Your Stratosphere show was very autobiographical. You told audiences about your musical influences. At the Smith Center you showed them.

Yeah, we talked about our influences and then played an original song showing how we got to that place. With this we didn’t play the originals. We played songs from the artists. We just did a celebration of the artist. Not an impersonation, not a tribute. We just picked the artists that influenced me and then performed my favorites of their songs. That’s tricky to fill and hour and a half every night. Elvis was an easy one, Jerry Lee Lewis. I know all their stuff. But to do an hour and a half of Stevie Wonder music … there was music that kicked my ass growing up and inspired me, and there was music I wasn’t that familiar with. Or I’ve heard it and I’d never performed it.

And here’s the kick: We didn’t use any charts our whole run. We could sit there and play 5,000 songs if we had 5,000 charts in front of us. It’s like reading poems. If we had the book with the poems in it we could stand onstage and read the poems, but to memorize all of the poems? Totally different game. So what we did is we’d play the show on Tuesday. The first one was Ray Charles. We get in deep to try to get into the sound a little bit, just to honor the way the song was written. And then the next night we’d go home, and go, “What would be a good one to do next week?” So Wednesday morning I’d get up and look at the list of all the ones we want to do— we picked out our 12—I’d go, “Next week we should do crooners,” or whatever it was. And then I would spend the next two days sifting through all the songs.

Now if you think of crooners there’s Sinatra, Tony Bennett, Bobby Darin—which ones hit me the most? Which ones do I grasp the most, that I remember listening to with my grandma? So I narrow it down to 20 or 30 songs, then I narrow that down to 15 or 20.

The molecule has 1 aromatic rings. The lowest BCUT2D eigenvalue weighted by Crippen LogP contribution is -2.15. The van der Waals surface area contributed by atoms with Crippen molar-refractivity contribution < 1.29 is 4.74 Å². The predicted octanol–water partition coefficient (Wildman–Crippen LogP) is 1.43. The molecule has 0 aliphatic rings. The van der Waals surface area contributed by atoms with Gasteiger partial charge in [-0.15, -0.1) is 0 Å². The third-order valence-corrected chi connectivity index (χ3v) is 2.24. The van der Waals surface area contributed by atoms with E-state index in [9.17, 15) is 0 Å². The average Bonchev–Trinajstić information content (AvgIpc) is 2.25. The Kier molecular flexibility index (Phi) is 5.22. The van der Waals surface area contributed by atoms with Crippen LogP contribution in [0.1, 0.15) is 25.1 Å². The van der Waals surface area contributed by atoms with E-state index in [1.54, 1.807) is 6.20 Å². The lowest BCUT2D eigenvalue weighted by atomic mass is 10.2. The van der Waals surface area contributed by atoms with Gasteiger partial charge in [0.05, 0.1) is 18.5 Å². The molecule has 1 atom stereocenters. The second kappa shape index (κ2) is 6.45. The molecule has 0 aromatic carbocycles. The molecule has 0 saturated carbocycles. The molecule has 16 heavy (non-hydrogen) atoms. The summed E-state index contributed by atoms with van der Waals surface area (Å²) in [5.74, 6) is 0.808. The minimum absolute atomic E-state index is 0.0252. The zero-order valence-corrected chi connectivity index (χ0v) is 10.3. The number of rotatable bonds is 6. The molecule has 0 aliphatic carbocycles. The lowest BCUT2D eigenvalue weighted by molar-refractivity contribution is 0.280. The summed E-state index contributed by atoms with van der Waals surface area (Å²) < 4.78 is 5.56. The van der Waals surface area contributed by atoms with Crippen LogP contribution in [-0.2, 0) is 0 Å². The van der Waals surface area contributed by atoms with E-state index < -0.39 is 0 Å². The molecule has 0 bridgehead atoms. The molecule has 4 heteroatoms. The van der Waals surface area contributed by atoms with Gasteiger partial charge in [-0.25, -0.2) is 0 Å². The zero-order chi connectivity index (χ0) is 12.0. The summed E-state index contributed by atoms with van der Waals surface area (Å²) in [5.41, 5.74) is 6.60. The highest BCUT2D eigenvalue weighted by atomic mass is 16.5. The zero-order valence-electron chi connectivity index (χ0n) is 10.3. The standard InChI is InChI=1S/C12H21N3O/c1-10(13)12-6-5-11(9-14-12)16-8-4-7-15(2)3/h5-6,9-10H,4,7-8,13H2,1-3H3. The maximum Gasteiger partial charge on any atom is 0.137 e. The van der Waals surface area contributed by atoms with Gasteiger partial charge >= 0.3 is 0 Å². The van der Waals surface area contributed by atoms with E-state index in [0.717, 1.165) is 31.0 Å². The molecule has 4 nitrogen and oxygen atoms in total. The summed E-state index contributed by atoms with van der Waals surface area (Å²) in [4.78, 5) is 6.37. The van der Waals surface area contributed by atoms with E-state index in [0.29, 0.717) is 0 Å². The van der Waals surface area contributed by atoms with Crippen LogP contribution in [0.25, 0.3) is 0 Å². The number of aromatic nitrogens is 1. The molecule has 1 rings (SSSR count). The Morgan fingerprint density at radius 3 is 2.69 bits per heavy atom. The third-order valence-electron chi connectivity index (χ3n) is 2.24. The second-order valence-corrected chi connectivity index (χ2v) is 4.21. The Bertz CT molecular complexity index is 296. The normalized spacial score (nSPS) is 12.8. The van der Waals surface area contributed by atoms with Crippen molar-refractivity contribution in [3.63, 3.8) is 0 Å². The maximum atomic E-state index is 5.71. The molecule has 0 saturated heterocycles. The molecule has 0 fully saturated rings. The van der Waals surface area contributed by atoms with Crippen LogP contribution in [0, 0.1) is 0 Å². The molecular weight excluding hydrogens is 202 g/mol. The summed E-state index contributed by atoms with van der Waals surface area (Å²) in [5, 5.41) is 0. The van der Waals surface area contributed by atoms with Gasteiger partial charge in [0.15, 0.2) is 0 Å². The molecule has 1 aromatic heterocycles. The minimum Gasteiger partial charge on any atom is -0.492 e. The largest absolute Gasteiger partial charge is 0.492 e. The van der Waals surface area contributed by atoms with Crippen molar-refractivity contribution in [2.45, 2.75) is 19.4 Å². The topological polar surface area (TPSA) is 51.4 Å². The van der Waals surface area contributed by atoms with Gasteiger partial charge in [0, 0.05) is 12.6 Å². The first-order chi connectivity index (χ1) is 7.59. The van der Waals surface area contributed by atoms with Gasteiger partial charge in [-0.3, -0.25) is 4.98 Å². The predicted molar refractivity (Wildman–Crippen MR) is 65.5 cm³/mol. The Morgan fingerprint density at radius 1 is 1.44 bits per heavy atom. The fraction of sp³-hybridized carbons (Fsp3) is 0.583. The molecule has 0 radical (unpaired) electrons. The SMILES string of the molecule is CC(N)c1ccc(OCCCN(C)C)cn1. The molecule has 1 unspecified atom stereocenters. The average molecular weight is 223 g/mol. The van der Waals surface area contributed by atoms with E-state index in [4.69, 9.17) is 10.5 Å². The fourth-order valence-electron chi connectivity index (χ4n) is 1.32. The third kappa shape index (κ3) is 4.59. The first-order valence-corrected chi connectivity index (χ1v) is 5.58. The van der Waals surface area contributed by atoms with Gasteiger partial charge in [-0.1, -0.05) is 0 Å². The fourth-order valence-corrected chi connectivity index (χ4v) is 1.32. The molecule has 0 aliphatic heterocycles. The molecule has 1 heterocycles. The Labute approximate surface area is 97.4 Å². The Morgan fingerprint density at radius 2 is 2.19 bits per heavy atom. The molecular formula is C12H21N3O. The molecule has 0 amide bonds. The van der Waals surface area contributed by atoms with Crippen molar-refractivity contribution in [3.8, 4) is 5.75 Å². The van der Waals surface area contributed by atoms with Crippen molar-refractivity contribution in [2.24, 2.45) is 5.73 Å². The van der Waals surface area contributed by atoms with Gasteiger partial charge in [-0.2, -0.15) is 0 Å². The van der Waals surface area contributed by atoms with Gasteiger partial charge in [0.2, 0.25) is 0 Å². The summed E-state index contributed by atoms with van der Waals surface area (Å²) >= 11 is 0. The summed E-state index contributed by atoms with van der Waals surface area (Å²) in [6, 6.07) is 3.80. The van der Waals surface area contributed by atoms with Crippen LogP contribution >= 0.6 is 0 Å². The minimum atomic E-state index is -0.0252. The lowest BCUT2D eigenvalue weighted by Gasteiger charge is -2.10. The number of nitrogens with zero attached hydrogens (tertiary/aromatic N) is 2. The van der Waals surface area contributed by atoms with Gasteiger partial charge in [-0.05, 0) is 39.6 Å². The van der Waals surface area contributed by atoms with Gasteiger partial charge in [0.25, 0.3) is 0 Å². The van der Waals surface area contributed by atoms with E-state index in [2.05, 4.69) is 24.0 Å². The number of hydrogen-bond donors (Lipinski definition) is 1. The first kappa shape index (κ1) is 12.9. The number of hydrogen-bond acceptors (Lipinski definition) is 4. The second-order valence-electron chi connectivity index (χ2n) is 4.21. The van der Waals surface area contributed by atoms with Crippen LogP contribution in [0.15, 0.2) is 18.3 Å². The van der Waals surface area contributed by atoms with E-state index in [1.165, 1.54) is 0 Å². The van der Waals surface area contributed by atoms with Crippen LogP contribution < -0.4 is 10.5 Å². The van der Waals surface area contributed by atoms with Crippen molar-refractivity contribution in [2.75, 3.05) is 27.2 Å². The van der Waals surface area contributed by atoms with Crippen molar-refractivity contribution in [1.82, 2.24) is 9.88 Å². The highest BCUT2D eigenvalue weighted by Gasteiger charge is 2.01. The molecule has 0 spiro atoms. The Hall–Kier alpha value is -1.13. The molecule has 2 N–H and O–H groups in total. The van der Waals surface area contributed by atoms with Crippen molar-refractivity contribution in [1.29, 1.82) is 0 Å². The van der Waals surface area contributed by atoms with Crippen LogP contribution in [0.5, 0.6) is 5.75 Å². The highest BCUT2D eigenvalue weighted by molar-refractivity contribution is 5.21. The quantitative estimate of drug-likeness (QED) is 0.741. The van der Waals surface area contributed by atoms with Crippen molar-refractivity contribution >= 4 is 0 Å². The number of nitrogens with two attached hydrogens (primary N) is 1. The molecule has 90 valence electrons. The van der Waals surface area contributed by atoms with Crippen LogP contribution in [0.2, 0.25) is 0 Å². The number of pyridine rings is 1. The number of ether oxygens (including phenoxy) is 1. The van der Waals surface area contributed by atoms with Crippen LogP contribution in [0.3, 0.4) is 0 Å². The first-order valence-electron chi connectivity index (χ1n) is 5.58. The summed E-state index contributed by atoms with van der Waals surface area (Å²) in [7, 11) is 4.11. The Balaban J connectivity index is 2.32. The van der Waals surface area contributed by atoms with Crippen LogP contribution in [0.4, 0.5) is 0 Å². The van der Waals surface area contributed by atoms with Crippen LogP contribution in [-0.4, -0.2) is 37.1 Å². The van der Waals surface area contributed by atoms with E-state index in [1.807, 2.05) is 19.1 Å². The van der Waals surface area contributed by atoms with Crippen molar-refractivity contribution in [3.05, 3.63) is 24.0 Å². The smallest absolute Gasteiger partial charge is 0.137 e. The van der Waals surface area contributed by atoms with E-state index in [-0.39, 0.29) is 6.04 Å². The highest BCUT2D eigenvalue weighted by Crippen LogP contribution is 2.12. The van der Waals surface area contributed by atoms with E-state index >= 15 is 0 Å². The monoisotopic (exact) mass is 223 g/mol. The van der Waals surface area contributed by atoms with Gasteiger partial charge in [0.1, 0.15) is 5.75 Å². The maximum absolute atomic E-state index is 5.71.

How many hours of rehearsal did you have for each show, or what was the range?

Three days. I would work Monday-Wednesday-Friday arranging stuff. I’d send it to them Friday afternoon, and they would all learn on their own, like memorize as much as they can. Then we’d get together Saturday, Sunday and Monday. We would rehearse some four or five hours. We’d hang out, order some pizzas and rehearse. Do it like old school, like we had just started a band. We never rehearsed, not once, for our Stratosphere show once the show was up and running. When we had new people in the band we’d send them a video of the show. This was like old school, like we were putting a garage band together. It was hard. It was really hard. It was fun, like we were in school. This wouldn’t have worked if the band wasn’t as equally committed as I was.

Is this the band you worked with at the Stratosphere?

No, at the end of the Stratosphere I tweaked the band out a little bit, and then over the last couple of months we added some new people as well. One of my background singers was down in Australia, so for the last couple of shows she missed those, so we covered without her. Saxophone player’s new. There’s a lot of new stuff.

Your guitarist Alec Zeilon is new, right?

He started with me the last year of the Strat. He joined me when he was 18 years old, then we stopped the Strat about six months ago, I guess? He’s 19 now, just a little virtuoso teenager we met. When he’s 25 he’s going to be dominating the guitar scene.